What if the House is Separate Property?

If the house is separate property and not held in any special form, it depends on whose separate property it was.

  • Separate property of deceased spouse with descendants or parents: The surviving spouse and descendants/parents each take half an ownership interest in the house. They would need to either agree on living arrangements or sell the house.
  • Separate property of deceased spouse without descendants or parents: The surviving spouse takes a full interest in the house.
  • Separate property of surviving spouse: The house was and remains the property of the surviving spouse.

If these are not your desired outcomes, you can use a joint tenancy with right of survivorship to guarantee that your spouse will become the sole owner. You can also use a will or other planning tools to do things like allow your spouse to live in the house for life before someone else inherits the house or to leave all or part of the house to someone else.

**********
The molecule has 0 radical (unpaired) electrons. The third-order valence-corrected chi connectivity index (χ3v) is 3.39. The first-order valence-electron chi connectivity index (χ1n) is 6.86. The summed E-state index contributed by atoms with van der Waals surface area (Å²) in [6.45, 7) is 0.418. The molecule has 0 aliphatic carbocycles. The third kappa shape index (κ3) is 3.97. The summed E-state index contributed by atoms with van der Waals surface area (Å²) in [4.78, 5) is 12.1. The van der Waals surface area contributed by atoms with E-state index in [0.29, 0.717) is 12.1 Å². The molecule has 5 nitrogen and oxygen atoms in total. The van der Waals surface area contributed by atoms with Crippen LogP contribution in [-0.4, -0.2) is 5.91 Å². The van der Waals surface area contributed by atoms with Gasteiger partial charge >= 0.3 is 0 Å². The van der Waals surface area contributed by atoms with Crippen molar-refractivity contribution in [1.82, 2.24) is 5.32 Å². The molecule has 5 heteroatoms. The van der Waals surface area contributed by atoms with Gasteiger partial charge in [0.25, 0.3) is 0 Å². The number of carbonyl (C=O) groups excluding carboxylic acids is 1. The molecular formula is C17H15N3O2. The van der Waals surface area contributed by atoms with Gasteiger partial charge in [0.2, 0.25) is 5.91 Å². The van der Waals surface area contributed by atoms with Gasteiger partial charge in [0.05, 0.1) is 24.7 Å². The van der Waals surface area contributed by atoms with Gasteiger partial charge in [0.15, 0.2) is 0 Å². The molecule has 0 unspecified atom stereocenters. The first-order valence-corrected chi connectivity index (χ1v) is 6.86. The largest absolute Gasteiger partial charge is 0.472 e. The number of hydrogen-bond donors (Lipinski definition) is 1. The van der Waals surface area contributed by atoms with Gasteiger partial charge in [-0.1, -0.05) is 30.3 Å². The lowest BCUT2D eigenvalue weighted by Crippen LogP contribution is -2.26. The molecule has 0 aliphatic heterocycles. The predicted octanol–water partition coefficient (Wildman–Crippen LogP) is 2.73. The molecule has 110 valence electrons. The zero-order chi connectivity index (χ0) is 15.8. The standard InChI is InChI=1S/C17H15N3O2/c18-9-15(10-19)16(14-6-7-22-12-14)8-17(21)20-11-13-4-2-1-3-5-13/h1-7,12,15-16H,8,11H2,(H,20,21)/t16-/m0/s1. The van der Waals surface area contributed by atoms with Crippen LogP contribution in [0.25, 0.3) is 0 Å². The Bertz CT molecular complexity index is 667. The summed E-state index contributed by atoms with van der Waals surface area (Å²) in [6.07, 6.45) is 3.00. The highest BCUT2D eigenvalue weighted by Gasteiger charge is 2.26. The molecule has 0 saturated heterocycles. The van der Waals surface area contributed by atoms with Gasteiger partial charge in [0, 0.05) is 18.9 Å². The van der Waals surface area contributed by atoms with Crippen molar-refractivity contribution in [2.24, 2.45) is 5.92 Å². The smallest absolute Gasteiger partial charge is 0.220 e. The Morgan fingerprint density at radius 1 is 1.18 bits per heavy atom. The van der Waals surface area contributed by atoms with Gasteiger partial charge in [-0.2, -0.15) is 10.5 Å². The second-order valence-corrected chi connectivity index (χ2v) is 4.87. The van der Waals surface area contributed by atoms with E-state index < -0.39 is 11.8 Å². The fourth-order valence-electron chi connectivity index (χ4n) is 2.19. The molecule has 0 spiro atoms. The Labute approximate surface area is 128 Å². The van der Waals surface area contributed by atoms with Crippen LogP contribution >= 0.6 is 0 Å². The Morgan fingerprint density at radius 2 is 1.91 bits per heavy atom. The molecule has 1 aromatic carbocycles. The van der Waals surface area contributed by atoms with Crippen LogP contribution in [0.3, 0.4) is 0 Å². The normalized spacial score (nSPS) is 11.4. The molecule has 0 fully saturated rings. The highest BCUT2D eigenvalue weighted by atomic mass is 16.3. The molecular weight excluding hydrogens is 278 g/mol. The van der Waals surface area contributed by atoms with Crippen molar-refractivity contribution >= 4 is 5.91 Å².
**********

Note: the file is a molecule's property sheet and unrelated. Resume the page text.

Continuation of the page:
What About Other Property?

You can hold other property besides a house in a joint tenancy with right of survivorship. This can include bank accounts, brokerage accounts, or other assets. The joint tenancy with right of survivorship would work similarly to how it would for a house.

Can a Will or Trust Override a Joint Tenancy with Right of Survivorship?

A will or trust can only transfer what you own. The reason that a will can leave community property to someone other than your spouse is that you have the right to choose what to do with your half of the community property.

When you enter into a tenancy by the entirety or joint tenancy with right of survivorship, you agree to give up interest in the property on death. Therefore, the property skips probate, and your will or trust is disregarded.

Is it Hard to Create or End a Joint Tenancy with Right of Survivorship?

If both spouses are in agreement, buying property to be held as a joint tenancy with right of survivorship is essentially a matter of writing down the magic words when you buy the property. Similarly, all it takes to sell the property or change to a different form of ownership is for both spouses to sign off. If one spouse dies, the surviving spouse only needs to provide a death certificate to become sole owner.

Filling out the forms is only a small fraction of your lawyer’s job. The real challenge is making sure you hold the property in the right form of ownership for your family.

Schedule a Consultation with an Estate Planning Lawyer

If you’re considering a tenancy by the entirety or other options, talk to an estate planning lawyer about what’s right for you. Schedule a consultation with Lilac City Law now.